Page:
Albania has been under the COVID-19 lockdown since 13 March. Disruptions, including movement restrictions, put women under more pressure to compensate for the loss of earning and saving, pushing them and their families to living close to poverty.
On top of the economic challenges, women manage household chores. Women in Albania spend 8.5 hours daily on unpaid care and domestic work in households with young children, as compared to less than 1 hour spent by men. They’re hit the hardest when safety nets put in place by the state are stretched to breaking point, which is the case at present due to the pandemic.
Finding a niche and acting
One area the RisiAlbania project has been working concerns the production and processing of medicinal and aromatic plants. The plants are an important sector for addressing vulnerable and disadvantaged populations in rural areas, making up to 35% of household incomes in rural areas. The majority of collectors belong to underprivileged social groups: youth, women, and older people.
Albania is rich in indigenous species of medicinal and aromatic plants. It has a total of around 360 species, with 50% of medicinal, aromatic, or spice value. The ‘inherited knowledge’ of collectors who live in rural areas gives Albania a competitive advantage compared with other countries, as they are able to identify and collect a larger amount of varieties.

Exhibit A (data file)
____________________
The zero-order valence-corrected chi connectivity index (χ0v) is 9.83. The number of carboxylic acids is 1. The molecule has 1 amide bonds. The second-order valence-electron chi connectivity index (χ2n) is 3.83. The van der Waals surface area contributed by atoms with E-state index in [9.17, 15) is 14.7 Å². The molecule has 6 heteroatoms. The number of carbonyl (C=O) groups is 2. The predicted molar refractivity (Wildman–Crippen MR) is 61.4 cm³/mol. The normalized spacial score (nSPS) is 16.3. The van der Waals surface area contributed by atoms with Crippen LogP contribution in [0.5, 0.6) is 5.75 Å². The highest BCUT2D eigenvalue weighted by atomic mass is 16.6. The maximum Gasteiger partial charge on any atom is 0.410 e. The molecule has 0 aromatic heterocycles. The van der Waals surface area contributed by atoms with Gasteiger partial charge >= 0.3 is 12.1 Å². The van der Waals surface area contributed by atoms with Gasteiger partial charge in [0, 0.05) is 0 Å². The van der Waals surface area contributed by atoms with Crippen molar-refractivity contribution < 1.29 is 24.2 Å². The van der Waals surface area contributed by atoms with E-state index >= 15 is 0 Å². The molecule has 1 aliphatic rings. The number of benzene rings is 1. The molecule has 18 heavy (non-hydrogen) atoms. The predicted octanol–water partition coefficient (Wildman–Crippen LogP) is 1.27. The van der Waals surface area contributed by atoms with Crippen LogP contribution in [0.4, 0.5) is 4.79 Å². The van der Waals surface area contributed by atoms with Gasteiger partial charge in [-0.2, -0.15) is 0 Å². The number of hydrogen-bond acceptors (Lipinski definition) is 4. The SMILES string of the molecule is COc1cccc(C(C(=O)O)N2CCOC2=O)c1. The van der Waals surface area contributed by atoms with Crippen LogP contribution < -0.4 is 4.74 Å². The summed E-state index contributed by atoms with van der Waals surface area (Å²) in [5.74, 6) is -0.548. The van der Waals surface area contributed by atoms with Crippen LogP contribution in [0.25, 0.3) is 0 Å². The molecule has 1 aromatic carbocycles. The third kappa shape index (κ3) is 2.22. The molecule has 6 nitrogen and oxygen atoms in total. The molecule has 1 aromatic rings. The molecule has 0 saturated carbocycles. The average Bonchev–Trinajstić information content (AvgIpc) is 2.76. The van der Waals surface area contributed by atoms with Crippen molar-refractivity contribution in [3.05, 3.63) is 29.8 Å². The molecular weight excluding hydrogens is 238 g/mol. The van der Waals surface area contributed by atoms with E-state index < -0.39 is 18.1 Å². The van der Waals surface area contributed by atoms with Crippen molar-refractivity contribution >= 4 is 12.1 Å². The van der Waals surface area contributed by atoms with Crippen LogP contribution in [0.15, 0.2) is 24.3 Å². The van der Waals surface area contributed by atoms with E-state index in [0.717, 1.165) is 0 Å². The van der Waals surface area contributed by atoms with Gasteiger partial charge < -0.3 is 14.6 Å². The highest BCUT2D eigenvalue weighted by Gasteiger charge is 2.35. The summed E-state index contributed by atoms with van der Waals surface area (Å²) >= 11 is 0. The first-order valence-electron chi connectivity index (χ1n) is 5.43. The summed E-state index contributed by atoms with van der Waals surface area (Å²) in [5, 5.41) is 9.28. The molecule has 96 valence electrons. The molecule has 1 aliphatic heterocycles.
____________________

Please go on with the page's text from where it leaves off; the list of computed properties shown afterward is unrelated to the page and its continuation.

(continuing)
While livelihood sources are at risk due to the pandemic, this is less in agricultural sectors like medicinal and aromatic plants. ‘In March 2020, the situation wasn’t easy for us,’ says Besnik Koci, from Biobes agro-collector who has contributed to the creation of the cluster of farmers in Tepelena region in Albania.
Despite the operational challenges, Biobes and other businesses continued their support to rural families to collect and supply medicinal herbs. ‘We supported them by supplying seedlings and other inputs,’ stresses Besnik.
Yet, the sector wasn’t performing at its full potential. RisiAlbania supports its partners to implement a new business model, which is based on a partnership between smallholder farmers and agro-collectors. Farmers plant medicinal herbs on small plots, either peri-urban or mountainous areas, and use new centralized drying chambers.